Campsite Tunage: Tips and Gear to Play Music While Camping
Firefly 2014 by Laura Baker-Finch
If you're camping at a music festival (like Latitude or Splendour in the Grass this month), there's more to think about when packing than remembering your tent. A campsite is just more fun with background music. Plus, the strangers surrounding your particular section might be playing something you hate, so make sure you can blast your own tunes.
The immediate temptation is to just play music through your car stereo, but take it from a man who's had to run around a campsite looking for jumper cables, you'll run the risk of draining your car battery. With that in mind, how does one drown out the hippies playing Grateful Dead on repeat from the tent next door without resorting to the smartphone-in-a-solo-cup technique? Make sure you add these accessories to your camping packing list and remember: charge phones and plugin speakers sparingly. Music is necessary, but you’re screwed without your car.
Car Power Adapters
This is a pretty obvious need for camping festivals in general. My suggestion is to go for a car charger like the one above made by Duracell that has both a three-prong electrical outlet and USB inputs on the sides for your smartphone/tablet needs. That way, you can charge your electronics and simultaneously plug in speakers to jam out. If you're bringing speakers that require extra wattage, look into some heavy-duty adapters like Energizer's 180W Inverter that fits right into a cup-holder.
Extra Auxiliary Cables
For some reason, most auxiliary cables fully function for the lifespan of a mayfly before one or both of the stereo channels start faltering. You don't want to get to the campsite only to spend the weekend twisting and turning your aux-cable to find the magical sweet spot where both the left and right channels come through. My suggestion is to simply buy them in bulk. For example, you can buy four cables for only $9.49 on Amazon. That's a once-a-year purchase that will save you a lot of stress and hassle.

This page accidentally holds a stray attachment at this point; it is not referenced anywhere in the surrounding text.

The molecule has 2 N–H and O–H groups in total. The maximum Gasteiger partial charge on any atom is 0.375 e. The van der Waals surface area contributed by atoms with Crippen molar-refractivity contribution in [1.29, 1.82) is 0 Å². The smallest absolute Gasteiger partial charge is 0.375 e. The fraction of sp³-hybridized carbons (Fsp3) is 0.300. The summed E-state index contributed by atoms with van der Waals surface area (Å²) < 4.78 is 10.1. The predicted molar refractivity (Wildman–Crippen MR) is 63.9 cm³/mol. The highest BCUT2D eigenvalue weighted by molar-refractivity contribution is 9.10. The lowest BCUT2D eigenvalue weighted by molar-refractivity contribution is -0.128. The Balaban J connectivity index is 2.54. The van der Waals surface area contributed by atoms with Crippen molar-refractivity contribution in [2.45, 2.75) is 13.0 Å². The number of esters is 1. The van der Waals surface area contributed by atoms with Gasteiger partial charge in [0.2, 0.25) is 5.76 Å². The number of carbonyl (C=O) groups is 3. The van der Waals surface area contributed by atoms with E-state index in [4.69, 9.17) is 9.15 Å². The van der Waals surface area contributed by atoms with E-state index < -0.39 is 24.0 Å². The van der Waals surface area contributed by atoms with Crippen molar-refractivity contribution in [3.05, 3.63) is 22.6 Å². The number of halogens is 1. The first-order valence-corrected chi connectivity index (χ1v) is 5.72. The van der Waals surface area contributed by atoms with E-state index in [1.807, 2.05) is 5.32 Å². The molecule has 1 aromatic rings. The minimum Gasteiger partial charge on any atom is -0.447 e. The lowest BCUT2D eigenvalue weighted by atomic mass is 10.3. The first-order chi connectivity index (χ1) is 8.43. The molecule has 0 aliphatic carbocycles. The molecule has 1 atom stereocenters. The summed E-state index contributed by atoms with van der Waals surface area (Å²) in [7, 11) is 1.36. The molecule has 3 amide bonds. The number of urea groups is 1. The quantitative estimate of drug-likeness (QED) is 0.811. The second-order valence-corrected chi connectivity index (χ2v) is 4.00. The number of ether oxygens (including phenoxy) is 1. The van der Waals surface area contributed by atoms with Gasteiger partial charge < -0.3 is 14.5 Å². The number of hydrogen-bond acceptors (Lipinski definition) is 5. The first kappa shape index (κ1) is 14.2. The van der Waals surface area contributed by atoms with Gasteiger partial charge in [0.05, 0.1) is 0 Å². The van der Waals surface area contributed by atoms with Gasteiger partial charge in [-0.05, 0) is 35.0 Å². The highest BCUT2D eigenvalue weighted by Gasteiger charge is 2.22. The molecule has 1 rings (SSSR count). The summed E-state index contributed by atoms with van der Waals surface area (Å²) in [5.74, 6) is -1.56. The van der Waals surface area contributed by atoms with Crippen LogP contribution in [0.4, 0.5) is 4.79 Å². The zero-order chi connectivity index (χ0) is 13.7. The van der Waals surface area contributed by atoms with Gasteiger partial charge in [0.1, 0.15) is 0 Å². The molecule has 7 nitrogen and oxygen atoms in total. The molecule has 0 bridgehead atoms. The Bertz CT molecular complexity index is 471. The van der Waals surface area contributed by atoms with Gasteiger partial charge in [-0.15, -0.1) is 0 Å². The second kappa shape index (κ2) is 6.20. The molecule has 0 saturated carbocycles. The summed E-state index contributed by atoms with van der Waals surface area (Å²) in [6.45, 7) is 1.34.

While you could just as easily play tunes through a standard set of speakers, keep in mind mother nature always has it in for electronics. You don't want to wake up to raindrops on the tent just to realize you forgot to put away your non-waterproof speakers the previous night. The Braven BRV-1 pictured above holds a 12-hour battery charge, has bluetooth capabilities, and absorbs shock. Splash and drop it all you want, it'll still work. If you're willing to spend some extra cash, check out the UE Boom below - it's more expensive, but the 360° sound and extra battery life make for a better outdoor speaker.
From there, all you need to do is remember to use power from your car in moderation, and get your hands on a few good playlists (like our best songs of 2014 so far), a few beers, and some decent company to rock out into the night!
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